Pregnancy has its risks. Pregnancy with COVID-19 is even riskier.

But experts say it is still possible to have a safe and healthy pregnancy during the pandemic.

Initially it seemed that the novel coronavirus had little to no impact on expectant mothers, but with over 25 million COVID-19 cases nationwide, researchers have a clearer picture of how pregnant women might fare with the virus.

A study published this month in JAMA (The Journal of the American Medical Association) Internal Medicine found that of more than 406,000 women hospitalized for childbirth, the absolute rates of death and severe illness are low among pregnant women with COVID-19.

But the risk of in-hospital deaths, blood clotting, preterm births and preeclampsia was significantly higher among pregnant women who had coronavirus.

"We know that our pregnant women are about twice as likely to end up in the intensive care unit. They're more likely to end up on a ventilator as well," Dr. Rachel Humphrey, director of Maternal Fetal Medicine for AdventHealth Systems, told Spectrum News.

While that may sound scary, Humphrey says the takeaway should be that the vast majority of pregnant women infected with COVID-19 get through it with little to no lasting impacts.

"I do think what is helpful is telling women that it’s likely if they get COVID, they'll be OK, but that they do need to take steps to decrease their chance for infection," she said.

Basically, follow the recommendation of health experts: limit exposures to people outside your household, wear a mask, and wash your hands frequently. 

It is hard though, when planning to get pregnant, or if you're already pregnant, to ignore the data and assume you won’t be the exception.

Dr. Mary Jane Minkin, an OBGYN at the Yale School of Medicine, says the women that need to be extra vigilant, are those already living with health conditions like diabetes and obesity. Because she says, growing a baby leaves little room for the body to protect against existing health problems and a nasty virus.

"Circulating fluid volume goes up 50 percent during pregnancy. So the heart's working 50% harder. And so in a woman who's fine and healthy, she can handle that extra volume and the extra pumping activity," said Minkin. "But if she has some sort of compromise otherwise that she gets sick on top of this, this is a problem because your heart's going to work even that much more."

Not to mention, Minkin says, the fetus presses up against the diaphragm as it grows, making the mechanics of breathing quite difficult. “You have compromised the lung volume, which is somewhat restricted,” said Minkin. 

Experts recommend pregnant women, particularly those with pre-existing health conditions, be vaccinated against COVID-19, even with limited data on its safety and benefits to that population. While the Pfizer-BioNTech and Moderna COVID-19 vaccine trials did not focus on pregnant women, some participants did get pregnant and there were no reported negative impacts.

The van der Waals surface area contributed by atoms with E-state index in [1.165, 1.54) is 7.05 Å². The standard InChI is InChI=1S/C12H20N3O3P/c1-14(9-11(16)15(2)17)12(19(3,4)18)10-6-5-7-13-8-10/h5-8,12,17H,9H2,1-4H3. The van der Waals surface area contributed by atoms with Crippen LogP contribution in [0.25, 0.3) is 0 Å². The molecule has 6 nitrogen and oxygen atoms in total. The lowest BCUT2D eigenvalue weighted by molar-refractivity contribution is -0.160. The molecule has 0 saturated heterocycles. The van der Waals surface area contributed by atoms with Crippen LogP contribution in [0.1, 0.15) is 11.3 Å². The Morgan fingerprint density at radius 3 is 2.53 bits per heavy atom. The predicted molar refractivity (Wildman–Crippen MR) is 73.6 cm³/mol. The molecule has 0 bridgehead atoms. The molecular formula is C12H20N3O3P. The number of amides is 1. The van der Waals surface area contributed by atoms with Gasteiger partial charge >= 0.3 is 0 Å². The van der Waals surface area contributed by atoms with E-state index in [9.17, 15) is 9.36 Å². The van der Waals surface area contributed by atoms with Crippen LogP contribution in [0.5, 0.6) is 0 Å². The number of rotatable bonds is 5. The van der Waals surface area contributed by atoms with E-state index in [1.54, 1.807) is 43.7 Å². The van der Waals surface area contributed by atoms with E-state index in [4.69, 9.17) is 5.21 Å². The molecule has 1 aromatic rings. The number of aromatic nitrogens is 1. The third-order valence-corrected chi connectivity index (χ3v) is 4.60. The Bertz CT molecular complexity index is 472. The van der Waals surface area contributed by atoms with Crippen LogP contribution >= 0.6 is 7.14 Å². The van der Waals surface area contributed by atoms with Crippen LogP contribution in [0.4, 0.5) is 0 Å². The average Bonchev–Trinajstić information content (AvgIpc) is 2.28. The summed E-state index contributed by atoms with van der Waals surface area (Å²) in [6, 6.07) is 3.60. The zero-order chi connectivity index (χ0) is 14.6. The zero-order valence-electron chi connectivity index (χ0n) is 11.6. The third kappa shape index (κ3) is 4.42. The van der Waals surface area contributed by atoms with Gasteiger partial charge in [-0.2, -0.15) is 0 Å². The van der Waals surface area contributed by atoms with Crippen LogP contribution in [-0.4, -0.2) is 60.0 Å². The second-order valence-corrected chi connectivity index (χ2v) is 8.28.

Humphrey says more research is needed, but tells her patients that the Pfizer and Moderna vaccines are much like others recommended routinely during pregnancy, in that they do not contain a live virus.

"Live vaccines like the varicella vaccine, for example, or the MMR – the measles, mumps and rubella vaccine – those actually have live viruses in them. And those viruses actually have the ability to cause birth defects. So we avoid those,” said Humphrey. "The Moderna and the Pfizer vaccines do not have any live virus in them. They just have a little bit of messenger RNA, which is like a recipe. And when those vaccines get injected, they don't go through your bloodstream. They do not get to your baby. They go to the cells at the site of the injection."

Humphrey says the body then gets rid of the mRNA relatively quickly.

Ultimately these doctors say whether to get pregnant in the midst of a pandemic or vaccinated against COVID-19 during pregnancy is a conversation between the patient and her physician. A woman’s daily exposure risk, current health, age and access to the vaccine should all play into the decision making.

"For a patient who, let's say, has a lot of exposure – maybe she is a cashier, maybe she's a respiratory therapist in an emergency department – those patients are much more likely to get the infection," Humphrey said. "So it makes sense to get the vaccination."

"I also have a large number of patients who have medical problems. Maybe they're immunocompromised because of a kidney transplant,” Hymphrey added. "These are problems that we know are associated with a worse case of COVID-19. Those patients also would benefit from vaccination to help prevent them from either getting the infection or the vaccines have been shown to decrease the severity of infection as well."

Or, Minkin says, if possible, wait until you can get vaccinated, and then work on growing that family: "If somebody who's 30 years old [thinks], oh, this would be a good time for me to have a kid. Well, maybe it's not such a bad idea to wait."